Those trends continued Sunday, when the Ravens had 27 plays on first down. Seventeen were runs; they averaged 2.5 yards per play. Ten were passes; Jackson went 8-for-10 for 81 yards and wasn’t sacked once. On the Ravens' two longest drives — a 68-yarder that ended with running back Gus Edwards' red-zone fumble and a 75-yarder that put the Ravens ahead 21-10 — Jackson passed on first down at least half the time.

“If you’re in the best possible situation, you can do basic things very well and people still can’t stop you,” Roman said. “I think that’s what you’re always striving to do. But that doesn’t always work in the NFL. That doesn’t work all the time. You’ve got to change it up. So we work hard at changing it up. We’re very aware of our tendencies. We’re aware that there are some right now.”

Opponents have noted the Ravens' predictability, too. After their offense struggled in a comfortable Week 5 win over the Bengals, Cincinnati safety Jessie Bates III said the defense knew that Jackson wanted to target wide receiver Marquise “Hollywood” Brown and tight end Mark Andrews. He finished 19-for-37 for 180 yards, two touchdowns and an interception.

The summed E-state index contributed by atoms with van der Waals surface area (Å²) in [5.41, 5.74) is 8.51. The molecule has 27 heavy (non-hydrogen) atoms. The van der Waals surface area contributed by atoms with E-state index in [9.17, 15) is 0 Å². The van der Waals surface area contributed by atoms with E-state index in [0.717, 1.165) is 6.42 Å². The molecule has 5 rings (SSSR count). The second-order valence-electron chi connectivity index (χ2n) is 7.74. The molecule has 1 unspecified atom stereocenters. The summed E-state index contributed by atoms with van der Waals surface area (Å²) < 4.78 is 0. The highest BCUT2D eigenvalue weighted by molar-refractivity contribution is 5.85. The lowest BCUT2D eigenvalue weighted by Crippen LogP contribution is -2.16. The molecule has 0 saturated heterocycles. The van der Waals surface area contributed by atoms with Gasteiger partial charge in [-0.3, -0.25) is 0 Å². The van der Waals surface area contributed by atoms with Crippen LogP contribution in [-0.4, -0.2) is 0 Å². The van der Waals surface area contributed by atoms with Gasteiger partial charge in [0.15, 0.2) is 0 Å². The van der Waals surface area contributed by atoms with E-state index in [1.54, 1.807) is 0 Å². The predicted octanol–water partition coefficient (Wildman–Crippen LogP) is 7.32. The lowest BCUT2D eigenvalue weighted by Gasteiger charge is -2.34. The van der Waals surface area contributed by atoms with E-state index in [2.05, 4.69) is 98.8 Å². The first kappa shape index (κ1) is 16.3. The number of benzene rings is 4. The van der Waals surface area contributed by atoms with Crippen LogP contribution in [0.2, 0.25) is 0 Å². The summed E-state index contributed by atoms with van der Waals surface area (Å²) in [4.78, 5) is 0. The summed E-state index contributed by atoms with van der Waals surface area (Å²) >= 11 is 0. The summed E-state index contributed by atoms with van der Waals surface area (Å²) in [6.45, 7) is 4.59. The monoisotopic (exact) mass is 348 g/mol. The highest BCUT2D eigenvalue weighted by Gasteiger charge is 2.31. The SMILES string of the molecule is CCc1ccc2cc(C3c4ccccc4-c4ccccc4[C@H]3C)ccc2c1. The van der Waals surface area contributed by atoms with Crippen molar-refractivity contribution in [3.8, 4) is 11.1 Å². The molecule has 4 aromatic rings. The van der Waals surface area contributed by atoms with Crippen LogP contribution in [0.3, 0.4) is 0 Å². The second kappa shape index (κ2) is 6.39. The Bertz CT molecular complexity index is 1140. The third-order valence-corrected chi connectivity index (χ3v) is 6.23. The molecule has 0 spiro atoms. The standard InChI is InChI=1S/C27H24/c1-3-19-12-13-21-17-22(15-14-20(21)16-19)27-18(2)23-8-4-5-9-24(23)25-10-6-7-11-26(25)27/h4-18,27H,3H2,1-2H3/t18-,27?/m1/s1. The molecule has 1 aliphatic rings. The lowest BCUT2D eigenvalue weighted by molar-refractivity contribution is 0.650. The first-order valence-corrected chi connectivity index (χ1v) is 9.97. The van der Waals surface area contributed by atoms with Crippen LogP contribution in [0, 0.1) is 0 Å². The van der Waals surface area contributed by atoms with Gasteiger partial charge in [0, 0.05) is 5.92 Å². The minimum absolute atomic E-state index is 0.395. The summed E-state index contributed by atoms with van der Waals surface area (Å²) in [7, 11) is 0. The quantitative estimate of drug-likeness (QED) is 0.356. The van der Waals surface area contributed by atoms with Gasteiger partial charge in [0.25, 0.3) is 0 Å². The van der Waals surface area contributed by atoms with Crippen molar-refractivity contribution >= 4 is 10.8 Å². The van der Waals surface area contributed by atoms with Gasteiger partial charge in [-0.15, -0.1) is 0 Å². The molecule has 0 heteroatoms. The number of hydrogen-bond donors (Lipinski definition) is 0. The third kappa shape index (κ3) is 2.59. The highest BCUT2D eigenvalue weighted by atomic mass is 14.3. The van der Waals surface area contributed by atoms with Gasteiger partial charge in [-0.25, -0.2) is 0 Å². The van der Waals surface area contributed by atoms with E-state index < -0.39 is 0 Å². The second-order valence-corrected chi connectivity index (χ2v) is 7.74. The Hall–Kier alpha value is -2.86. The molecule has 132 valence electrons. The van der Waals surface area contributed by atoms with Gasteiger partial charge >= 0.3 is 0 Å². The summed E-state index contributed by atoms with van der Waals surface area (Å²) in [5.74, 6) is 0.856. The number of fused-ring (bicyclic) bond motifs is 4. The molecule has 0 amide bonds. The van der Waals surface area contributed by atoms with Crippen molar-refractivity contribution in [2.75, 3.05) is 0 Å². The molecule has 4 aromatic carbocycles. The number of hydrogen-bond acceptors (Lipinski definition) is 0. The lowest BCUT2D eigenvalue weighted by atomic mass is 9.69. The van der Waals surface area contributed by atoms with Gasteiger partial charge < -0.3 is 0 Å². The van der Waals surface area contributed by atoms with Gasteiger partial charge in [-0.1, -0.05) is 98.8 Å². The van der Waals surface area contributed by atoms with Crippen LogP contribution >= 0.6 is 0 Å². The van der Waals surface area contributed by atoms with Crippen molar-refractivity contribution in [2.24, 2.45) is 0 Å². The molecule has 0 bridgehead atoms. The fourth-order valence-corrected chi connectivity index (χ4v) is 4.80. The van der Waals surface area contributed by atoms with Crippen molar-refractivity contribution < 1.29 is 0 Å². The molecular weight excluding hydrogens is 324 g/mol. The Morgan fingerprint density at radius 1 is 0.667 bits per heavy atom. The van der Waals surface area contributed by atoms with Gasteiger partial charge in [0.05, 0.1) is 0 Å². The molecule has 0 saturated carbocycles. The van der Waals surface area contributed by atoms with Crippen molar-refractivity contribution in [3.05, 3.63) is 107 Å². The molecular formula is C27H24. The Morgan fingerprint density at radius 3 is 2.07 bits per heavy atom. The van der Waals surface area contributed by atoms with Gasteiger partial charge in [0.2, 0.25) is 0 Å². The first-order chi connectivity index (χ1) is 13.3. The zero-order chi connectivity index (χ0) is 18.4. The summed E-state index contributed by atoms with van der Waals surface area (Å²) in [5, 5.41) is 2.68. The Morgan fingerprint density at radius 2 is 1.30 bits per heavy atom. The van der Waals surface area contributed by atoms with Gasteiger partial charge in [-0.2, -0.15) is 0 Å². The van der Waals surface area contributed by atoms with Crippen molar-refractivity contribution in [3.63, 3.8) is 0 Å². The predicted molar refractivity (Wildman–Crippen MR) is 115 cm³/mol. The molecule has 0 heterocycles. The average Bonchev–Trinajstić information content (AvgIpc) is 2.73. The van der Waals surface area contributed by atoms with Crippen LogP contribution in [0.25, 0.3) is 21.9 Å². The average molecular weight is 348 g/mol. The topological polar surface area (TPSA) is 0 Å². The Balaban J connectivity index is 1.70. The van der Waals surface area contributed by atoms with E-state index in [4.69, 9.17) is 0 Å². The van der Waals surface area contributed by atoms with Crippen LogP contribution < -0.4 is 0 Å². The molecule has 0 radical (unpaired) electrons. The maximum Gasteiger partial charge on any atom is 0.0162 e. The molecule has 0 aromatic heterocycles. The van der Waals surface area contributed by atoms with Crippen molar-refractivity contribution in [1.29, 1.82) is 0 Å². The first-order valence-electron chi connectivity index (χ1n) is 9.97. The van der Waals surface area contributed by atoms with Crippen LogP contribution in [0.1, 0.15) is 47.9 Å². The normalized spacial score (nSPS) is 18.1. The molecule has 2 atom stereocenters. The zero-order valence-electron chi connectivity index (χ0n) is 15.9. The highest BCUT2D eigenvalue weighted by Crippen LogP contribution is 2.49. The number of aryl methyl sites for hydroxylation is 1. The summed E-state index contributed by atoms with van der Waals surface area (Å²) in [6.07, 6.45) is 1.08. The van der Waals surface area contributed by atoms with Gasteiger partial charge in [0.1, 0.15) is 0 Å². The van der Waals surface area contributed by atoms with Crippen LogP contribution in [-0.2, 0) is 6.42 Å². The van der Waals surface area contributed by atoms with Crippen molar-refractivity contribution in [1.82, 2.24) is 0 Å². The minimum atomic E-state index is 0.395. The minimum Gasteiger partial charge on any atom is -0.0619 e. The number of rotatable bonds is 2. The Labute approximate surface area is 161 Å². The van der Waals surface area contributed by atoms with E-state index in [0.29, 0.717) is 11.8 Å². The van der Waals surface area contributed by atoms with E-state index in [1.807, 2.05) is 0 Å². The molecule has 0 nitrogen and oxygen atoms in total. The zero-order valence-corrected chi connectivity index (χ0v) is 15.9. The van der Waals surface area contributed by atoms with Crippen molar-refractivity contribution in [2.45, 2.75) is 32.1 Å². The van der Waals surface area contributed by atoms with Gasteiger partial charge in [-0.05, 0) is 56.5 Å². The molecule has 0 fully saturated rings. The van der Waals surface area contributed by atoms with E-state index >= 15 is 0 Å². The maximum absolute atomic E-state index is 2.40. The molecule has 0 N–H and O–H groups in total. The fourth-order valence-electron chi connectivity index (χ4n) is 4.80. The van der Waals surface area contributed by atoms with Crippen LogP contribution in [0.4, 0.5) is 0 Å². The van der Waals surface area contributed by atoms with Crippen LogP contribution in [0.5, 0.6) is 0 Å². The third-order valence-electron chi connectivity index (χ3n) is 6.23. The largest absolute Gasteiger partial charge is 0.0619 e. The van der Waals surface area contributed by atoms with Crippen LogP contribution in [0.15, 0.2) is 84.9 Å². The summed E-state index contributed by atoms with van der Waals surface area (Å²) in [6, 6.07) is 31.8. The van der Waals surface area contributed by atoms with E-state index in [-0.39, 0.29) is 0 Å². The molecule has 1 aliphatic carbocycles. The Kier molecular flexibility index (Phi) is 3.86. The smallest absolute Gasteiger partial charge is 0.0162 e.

In a Week 9 loss to the Steelers, the Ravens became the first (and, so far, only) team to finish with over 400 yards of total offense against Pittsburgh. But the game swung on a third-quarter interception by outside linebacker Alex Highsmith, who said he knew where Jackson wanted to put the ball on a sideline throw.


“They ran the same play [in] the first half, and I didn’t drop deep enough, and they threw it over my head,” Highsmith said afterward. “So I learned from that play and just dropped deeper. The ball just fell right to my hands.”